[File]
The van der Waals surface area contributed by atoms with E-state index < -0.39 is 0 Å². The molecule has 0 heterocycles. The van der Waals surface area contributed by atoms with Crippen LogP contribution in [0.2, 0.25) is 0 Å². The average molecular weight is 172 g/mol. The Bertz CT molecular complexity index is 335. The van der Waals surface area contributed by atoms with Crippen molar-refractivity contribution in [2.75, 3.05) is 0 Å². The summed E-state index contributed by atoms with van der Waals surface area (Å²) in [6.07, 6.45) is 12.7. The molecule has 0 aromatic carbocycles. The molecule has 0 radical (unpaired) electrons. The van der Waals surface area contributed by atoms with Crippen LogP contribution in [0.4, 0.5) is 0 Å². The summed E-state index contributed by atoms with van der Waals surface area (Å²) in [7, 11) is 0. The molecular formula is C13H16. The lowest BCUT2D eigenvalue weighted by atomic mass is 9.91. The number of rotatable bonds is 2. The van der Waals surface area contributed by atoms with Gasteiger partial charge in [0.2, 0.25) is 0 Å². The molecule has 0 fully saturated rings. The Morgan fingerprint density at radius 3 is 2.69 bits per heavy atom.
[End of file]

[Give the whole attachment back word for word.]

The van der Waals surface area contributed by atoms with E-state index < -0.39 is 0 Å². The molecule has 0 heterocycles. The van der Waals surface area contributed by atoms with Crippen LogP contribution in [0.2, 0.25) is 0 Å². The average molecular weight is 172 g/mol. The Bertz CT molecular complexity index is 335. The van der Waals surface area contributed by atoms with Crippen molar-refractivity contribution in [2.75, 3.05) is 0 Å². The summed E-state index contributed by atoms with van der Waals surface area (Å²) in [6.07, 6.45) is 12.7. The molecule has 0 aromatic carbocycles. The molecule has 0 radical (unpaired) electrons. The van der Waals surface area contributed by atoms with Crippen LogP contribution in [0.4, 0.5) is 0 Å². The summed E-state index contributed by atoms with van der Waals surface area (Å²) in [7, 11) is 0. The molecular formula is C13H16. The lowest BCUT2D eigenvalue weighted by atomic mass is 9.91. The number of rotatable bonds is 2. The van der Waals surface area contributed by atoms with Gasteiger partial charge in [0.2, 0.25) is 0 Å². The molecule has 0 fully saturated rings. The Morgan fingerprint density at radius 3 is 2.69 bits per heavy atom.